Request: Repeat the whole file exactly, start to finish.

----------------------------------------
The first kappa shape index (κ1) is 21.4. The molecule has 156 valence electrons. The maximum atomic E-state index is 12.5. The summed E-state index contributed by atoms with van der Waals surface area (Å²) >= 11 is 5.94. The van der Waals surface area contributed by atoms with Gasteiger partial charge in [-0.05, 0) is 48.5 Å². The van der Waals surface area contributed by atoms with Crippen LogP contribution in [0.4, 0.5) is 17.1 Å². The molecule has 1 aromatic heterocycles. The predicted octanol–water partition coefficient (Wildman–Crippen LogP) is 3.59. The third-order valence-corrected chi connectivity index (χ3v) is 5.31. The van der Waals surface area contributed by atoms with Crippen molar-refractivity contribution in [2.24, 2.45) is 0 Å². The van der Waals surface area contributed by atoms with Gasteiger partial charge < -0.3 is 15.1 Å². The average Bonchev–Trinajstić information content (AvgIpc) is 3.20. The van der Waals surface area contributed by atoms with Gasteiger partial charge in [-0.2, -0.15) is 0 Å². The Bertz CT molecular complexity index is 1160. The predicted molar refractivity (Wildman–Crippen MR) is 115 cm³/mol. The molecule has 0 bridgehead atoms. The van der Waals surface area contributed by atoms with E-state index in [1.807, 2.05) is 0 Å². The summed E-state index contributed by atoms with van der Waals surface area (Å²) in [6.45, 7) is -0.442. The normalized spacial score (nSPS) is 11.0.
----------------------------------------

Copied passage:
The first kappa shape index (κ1) is 21.4. The molecule has 156 valence electrons. The maximum atomic E-state index is 12.5. The summed E-state index contributed by atoms with van der Waals surface area (Å²) >= 11 is 5.94. The van der Waals surface area contributed by atoms with Gasteiger partial charge in [-0.05, 0) is 48.5 Å². The van der Waals surface area contributed by atoms with Crippen LogP contribution in [0.4, 0.5) is 17.1 Å². The molecule has 1 aromatic heterocycles. The predicted octanol–water partition coefficient (Wildman–Crippen LogP) is 3.59. The third-order valence-corrected chi connectivity index (χ3v) is 5.31. The van der Waals surface area contributed by atoms with Crippen molar-refractivity contribution in [2.24, 2.45) is 0 Å². The van der Waals surface area contributed by atoms with Gasteiger partial charge < -0.3 is 15.1 Å². The average Bonchev–Trinajstić information content (AvgIpc) is 3.20. The van der Waals surface area contributed by atoms with Gasteiger partial charge in [-0.2, -0.15) is 0 Å². The Bertz CT molecular complexity index is 1160. The predicted molar refractivity (Wildman–Crippen MR) is 115 cm³/mol. The molecule has 0 bridgehead atoms. The van der Waals surface area contributed by atoms with E-state index in [1.807, 2.05) is 0 Å². The summed E-state index contributed by atoms with van der Waals surface area (Å²) in [6.45, 7) is -0.442. The normalized spacial score (nSPS) is 11.0.